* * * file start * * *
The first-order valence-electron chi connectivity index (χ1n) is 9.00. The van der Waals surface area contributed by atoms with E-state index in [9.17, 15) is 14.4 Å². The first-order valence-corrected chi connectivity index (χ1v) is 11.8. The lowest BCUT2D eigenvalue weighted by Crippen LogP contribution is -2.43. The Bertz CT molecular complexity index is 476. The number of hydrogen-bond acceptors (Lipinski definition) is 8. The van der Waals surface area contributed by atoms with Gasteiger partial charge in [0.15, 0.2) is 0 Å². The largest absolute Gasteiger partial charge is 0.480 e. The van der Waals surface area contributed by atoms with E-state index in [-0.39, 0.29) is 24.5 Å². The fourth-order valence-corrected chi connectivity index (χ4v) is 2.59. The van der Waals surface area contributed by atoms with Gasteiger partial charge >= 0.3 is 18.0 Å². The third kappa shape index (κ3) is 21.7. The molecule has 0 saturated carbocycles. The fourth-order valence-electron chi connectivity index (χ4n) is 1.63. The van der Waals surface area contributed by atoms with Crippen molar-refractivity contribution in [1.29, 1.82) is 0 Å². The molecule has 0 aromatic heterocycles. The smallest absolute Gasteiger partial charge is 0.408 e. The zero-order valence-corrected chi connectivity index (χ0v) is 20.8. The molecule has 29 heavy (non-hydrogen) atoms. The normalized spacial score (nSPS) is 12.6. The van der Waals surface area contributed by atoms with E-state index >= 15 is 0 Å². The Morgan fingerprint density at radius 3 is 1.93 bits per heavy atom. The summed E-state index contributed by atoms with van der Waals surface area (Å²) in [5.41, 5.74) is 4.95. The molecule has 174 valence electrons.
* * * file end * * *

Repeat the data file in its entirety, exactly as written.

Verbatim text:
The first-order valence-electron chi connectivity index (χ1n) is 9.00. The van der Waals surface area contributed by atoms with E-state index in [9.17, 15) is 14.4 Å². The first-order valence-corrected chi connectivity index (χ1v) is 11.8. The lowest BCUT2D eigenvalue weighted by Crippen LogP contribution is -2.43. The Bertz CT molecular complexity index is 476. The number of hydrogen-bond acceptors (Lipinski definition) is 8. The van der Waals surface area contributed by atoms with Gasteiger partial charge in [0.15, 0.2) is 0 Å². The largest absolute Gasteiger partial charge is 0.480 e. The van der Waals surface area contributed by atoms with E-state index in [-0.39, 0.29) is 24.5 Å². The fourth-order valence-corrected chi connectivity index (χ4v) is 2.59. The van der Waals surface area contributed by atoms with Gasteiger partial charge >= 0.3 is 18.0 Å². The third kappa shape index (κ3) is 21.7. The molecule has 0 saturated carbocycles. The fourth-order valence-electron chi connectivity index (χ4n) is 1.63. The van der Waals surface area contributed by atoms with Crippen molar-refractivity contribution in [1.29, 1.82) is 0 Å². The molecule has 0 aromatic heterocycles. The smallest absolute Gasteiger partial charge is 0.408 e. The zero-order valence-corrected chi connectivity index (χ0v) is 20.8. The molecule has 29 heavy (non-hydrogen) atoms. The normalized spacial score (nSPS) is 12.6. The van der Waals surface area contributed by atoms with E-state index >= 15 is 0 Å². The Morgan fingerprint density at radius 3 is 1.93 bits per heavy atom. The summed E-state index contributed by atoms with van der Waals surface area (Å²) in [5.41, 5.74) is 4.95. The molecule has 174 valence electrons.